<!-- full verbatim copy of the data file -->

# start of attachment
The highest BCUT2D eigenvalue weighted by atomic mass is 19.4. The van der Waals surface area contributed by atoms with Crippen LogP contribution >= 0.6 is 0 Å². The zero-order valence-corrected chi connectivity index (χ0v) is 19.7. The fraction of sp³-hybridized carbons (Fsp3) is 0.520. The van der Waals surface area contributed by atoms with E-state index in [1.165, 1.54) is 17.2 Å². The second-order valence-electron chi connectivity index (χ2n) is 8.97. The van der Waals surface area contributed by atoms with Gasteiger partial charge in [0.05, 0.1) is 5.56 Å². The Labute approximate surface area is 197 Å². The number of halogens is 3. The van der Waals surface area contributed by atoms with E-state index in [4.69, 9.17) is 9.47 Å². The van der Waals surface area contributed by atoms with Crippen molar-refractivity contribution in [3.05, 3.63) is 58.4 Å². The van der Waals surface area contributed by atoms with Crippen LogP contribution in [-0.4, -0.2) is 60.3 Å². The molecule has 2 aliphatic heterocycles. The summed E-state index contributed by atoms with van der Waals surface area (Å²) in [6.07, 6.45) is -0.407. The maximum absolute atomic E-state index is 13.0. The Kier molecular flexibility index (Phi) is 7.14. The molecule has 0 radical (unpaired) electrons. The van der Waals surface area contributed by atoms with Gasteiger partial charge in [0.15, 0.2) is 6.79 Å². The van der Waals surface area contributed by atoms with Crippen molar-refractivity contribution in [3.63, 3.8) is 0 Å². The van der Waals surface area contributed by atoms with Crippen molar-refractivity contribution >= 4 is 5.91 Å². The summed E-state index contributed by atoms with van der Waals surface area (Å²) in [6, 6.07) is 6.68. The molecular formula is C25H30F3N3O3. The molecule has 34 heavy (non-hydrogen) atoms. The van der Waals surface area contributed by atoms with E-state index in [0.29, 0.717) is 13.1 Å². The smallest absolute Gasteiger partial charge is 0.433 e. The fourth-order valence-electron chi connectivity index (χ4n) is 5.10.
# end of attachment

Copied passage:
The highest BCUT2D eigenvalue weighted by atomic mass is 19.4. The van der Waals surface area contributed by atoms with Crippen LogP contribution >= 0.6 is 0 Å². The zero-order valence-corrected chi connectivity index (χ0v) is 19.7. The fraction of sp³-hybridized carbons (Fsp3) is 0.520. The van der Waals surface area contributed by atoms with E-state index in [1.165, 1.54) is 17.2 Å². The second-order valence-electron chi connectivity index (χ2n) is 8.97. The van der Waals surface area contributed by atoms with Gasteiger partial charge in [0.05, 0.1) is 5.56 Å². The Labute approximate surface area is 197 Å². The number of halogens is 3. The van der Waals surface area contributed by atoms with E-state index in [4.69, 9.17) is 9.47 Å². The van der Waals surface area contributed by atoms with Crippen molar-refractivity contribution in [3.05, 3.63) is 58.4 Å². The van der Waals surface area contributed by atoms with Crippen LogP contribution in [-0.4, -0.2) is 60.3 Å². The molecule has 2 aliphatic heterocycles. The summed E-state index contributed by atoms with van der Waals surface area (Å²) in [6.07, 6.45) is -0.407. The maximum absolute atomic E-state index is 13.0. The Kier molecular flexibility index (Phi) is 7.14. The molecule has 0 radical (unpaired) electrons. The van der Waals surface area contributed by atoms with Gasteiger partial charge in [0.15, 0.2) is 6.79 Å². The van der Waals surface area contributed by atoms with Crippen molar-refractivity contribution in [3.63, 3.8) is 0 Å². The van der Waals surface area contributed by atoms with Crippen molar-refractivity contribution >= 4 is 5.91 Å². The summed E-state index contributed by atoms with van der Waals surface area (Å²) in [6, 6.07) is 6.68. The molecular formula is C25H30F3N3O3. The molecule has 34 heavy (non-hydrogen) atoms. The van der Waals surface area contributed by atoms with E-state index in [0.29, 0.717) is 13.1 Å². The smallest absolute Gasteiger partial charge is 0.433 e. The fourth-order valence-electron chi connectivity index (χ4n) is 5.10.